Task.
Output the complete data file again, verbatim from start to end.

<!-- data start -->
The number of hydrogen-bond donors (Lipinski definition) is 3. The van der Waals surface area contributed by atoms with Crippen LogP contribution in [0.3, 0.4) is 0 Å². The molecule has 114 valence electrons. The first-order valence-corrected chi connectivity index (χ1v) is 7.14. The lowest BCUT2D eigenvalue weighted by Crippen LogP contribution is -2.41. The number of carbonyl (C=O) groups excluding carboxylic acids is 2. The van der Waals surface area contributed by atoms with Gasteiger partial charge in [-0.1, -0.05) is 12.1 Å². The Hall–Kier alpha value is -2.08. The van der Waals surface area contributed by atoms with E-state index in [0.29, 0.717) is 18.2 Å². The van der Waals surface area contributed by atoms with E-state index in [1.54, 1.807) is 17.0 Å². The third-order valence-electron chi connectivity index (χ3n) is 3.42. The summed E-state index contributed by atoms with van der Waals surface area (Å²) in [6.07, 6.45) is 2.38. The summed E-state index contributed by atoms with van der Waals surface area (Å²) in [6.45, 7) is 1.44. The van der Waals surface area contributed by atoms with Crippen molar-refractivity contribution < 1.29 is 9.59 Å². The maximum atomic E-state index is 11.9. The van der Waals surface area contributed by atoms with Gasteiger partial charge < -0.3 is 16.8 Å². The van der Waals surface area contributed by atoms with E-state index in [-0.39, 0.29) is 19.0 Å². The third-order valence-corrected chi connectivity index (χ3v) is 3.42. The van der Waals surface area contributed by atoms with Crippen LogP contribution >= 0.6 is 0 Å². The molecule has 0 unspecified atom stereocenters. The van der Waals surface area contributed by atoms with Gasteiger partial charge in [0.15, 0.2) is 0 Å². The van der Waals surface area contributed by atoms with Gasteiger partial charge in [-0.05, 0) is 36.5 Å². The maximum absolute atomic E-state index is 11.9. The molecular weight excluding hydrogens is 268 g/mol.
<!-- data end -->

The number of hydrogen-bond donors (Lipinski definition) is 3. The van der Waals surface area contributed by atoms with Crippen LogP contribution in [0.3, 0.4) is 0 Å². The molecule has 114 valence electrons. The first-order valence-corrected chi connectivity index (χ1v) is 7.14. The lowest BCUT2D eigenvalue weighted by Crippen LogP contribution is -2.41. The number of carbonyl (C=O) groups excluding carboxylic acids is 2. The van der Waals surface area contributed by atoms with Gasteiger partial charge in [-0.1, -0.05) is 12.1 Å². The Hall–Kier alpha value is -2.08. The van der Waals surface area contributed by atoms with E-state index in [0.29, 0.717) is 18.2 Å². The van der Waals surface area contributed by atoms with E-state index in [1.54, 1.807) is 17.0 Å². The third-order valence-electron chi connectivity index (χ3n) is 3.42. The summed E-state index contributed by atoms with van der Waals surface area (Å²) in [6.07, 6.45) is 2.38. The summed E-state index contributed by atoms with van der Waals surface area (Å²) in [6.45, 7) is 1.44. The van der Waals surface area contributed by atoms with Crippen molar-refractivity contribution < 1.29 is 9.59 Å². The maximum atomic E-state index is 11.9. The van der Waals surface area contributed by atoms with Gasteiger partial charge < -0.3 is 16.8 Å². The van der Waals surface area contributed by atoms with E-state index in [-0.39, 0.29) is 19.0 Å². The third-order valence-corrected chi connectivity index (χ3v) is 3.42. The van der Waals surface area contributed by atoms with Crippen LogP contribution >= 0.6 is 0 Å². The molecule has 0 unspecified atom stereocenters. The van der Waals surface area contributed by atoms with Gasteiger partial charge in [0.15, 0.2) is 0 Å². The van der Waals surface area contributed by atoms with Gasteiger partial charge in [-0.05, 0) is 36.5 Å². The maximum absolute atomic E-state index is 11.9. The molecular weight excluding hydrogens is 268 g/mol.